Does it look bad to stay in one position for too long?

Apple bqdp
Feb 1 11 Comments

I’ve had basically the same role for the past 7 (nearly 8) years. I’ve stayed at it because:

1. My managers like me and I’m paid very well (I know for a fact I’m paid a fair bit above the norm for my level).

2. The team has pretty good culture/wlb and I like my teammates.

3. I’m still interested in the work/product. There’s always more that I’d like to do when it comes around to planning the next release.

I’ve moved up a few levels, but have more or less the same position. One thing I really feel like I’m missing out on is my role doesn’t expose me to a lot of new technology. I’m pretty much the expert on our team about our own codebase and architected a large chunk of it, but I’m getting increasingly worried that, when the day does come that I want to move on, I won’t have any hard skills to show for my time.

Also, it seems like there’s just this expectation that once you’ve worked somewhere for 3 or 4 years, you should either be moving up into management, or moving to a new project. So I’m worried that future hiring managers will look at this as lack of career development.

What do you guys think?

Edit: TC 380k (base+bonus+RSU grants, W2 is 460k)

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TOP 11 Comments
  • Microsoft kikiwi
    It sounds like you really like it. I'd simply say: stay.
    Future hiring managers may see it as lack of career development but also as a strong commitment and responsibility for your team/product
    Feb 1 0
  • Apple h4krBell3
    People usually leave a manager, not a company. If you have a great relationship with your manager, you should stay. That is hard to find.
    Feb 1 0
  • Dropbox / Eng 100k🔗🐼
    As long as you’re learning new stuff and your TC is competitive, you can just stay. Job hopping is for people who aren’t satisfied with either management, project, or TC. It’s usually 2 out of 3.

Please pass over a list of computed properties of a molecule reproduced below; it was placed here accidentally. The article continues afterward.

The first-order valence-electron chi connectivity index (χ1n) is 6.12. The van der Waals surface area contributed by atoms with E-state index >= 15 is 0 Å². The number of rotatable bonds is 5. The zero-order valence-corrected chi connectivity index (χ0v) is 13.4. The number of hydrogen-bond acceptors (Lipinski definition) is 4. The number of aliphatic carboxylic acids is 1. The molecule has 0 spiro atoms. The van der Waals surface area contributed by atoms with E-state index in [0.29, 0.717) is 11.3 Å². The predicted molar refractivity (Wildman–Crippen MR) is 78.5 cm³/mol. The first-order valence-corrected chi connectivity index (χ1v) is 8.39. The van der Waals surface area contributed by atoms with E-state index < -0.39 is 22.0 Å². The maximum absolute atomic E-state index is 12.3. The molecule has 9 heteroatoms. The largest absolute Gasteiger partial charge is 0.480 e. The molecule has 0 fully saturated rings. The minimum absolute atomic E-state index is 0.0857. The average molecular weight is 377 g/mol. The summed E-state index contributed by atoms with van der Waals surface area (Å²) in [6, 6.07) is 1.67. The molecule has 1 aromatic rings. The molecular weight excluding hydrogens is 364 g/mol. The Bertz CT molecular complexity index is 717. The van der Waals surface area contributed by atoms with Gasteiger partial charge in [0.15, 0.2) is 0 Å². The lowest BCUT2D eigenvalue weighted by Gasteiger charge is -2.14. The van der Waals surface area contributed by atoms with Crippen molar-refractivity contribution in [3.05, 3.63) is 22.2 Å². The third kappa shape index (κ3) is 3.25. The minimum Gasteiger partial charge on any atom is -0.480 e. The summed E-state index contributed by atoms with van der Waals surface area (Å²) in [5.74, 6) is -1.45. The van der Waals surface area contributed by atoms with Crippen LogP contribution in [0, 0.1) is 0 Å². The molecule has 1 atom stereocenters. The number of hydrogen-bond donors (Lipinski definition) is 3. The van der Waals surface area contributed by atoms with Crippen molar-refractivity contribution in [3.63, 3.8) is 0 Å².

Feb 1 0
  • Edit : TC is good seems like it’s working for you
    Feb 1 0
  • eBay buyitmeow
    If you leave or trade teams they will likely down level you.

    Have you looked into other teams at Apple that you can move into?

    Honestly if you are happy I would stay. Find a way to add new tech maybe into your projects to get different experiences?
    Feb 1 0
  • Broadcom Ltd. rFkd21
    If you’re in the right place, then stay.
    Feb 1 0
  • A+E Networks contentRUL
    If I see a resume with someone who has been in the same co.pa y or same role for more than 3-4 years I stop reading and throw it out. It shows lack of drive and ambition. I don't want someone to just tread water. I want motivated people who want to grow and develop. The best hires are the ones who want my job and will work hard to get it.
    Feb 1 2
    • MailChimp papahr
      This is a pretty bad way to look at it.
      Feb 1
    • Apple khNnHGdCb
      You’re at A+E Networks, eh? Follow his advice if you want to work there.
      Feb 1
  • Apple / Eng akj1
    Well it depends on your priorities. Your career will probably suffer at least a little bit for it, but if it pays well, keeps you happy, and frees you up for other things you value more (contrary to what you see on blind it’s possible to value other things above career) then it’s probably a good role to stay in.

    At least until it stops hitting those categories or your priorities shift. It may be tough though, especially at first, to get the career ball really rolling again if you choose to do so in the future.
    Feb 1 0
  • Apple HumanDoing
    When a corporation focuses more on performance metrics than actual passion or skill, being in one position for a length of time is inevitable. This is my one major qualm with all of the corporate world, even the most progressive of companies.
    Feb 1 0

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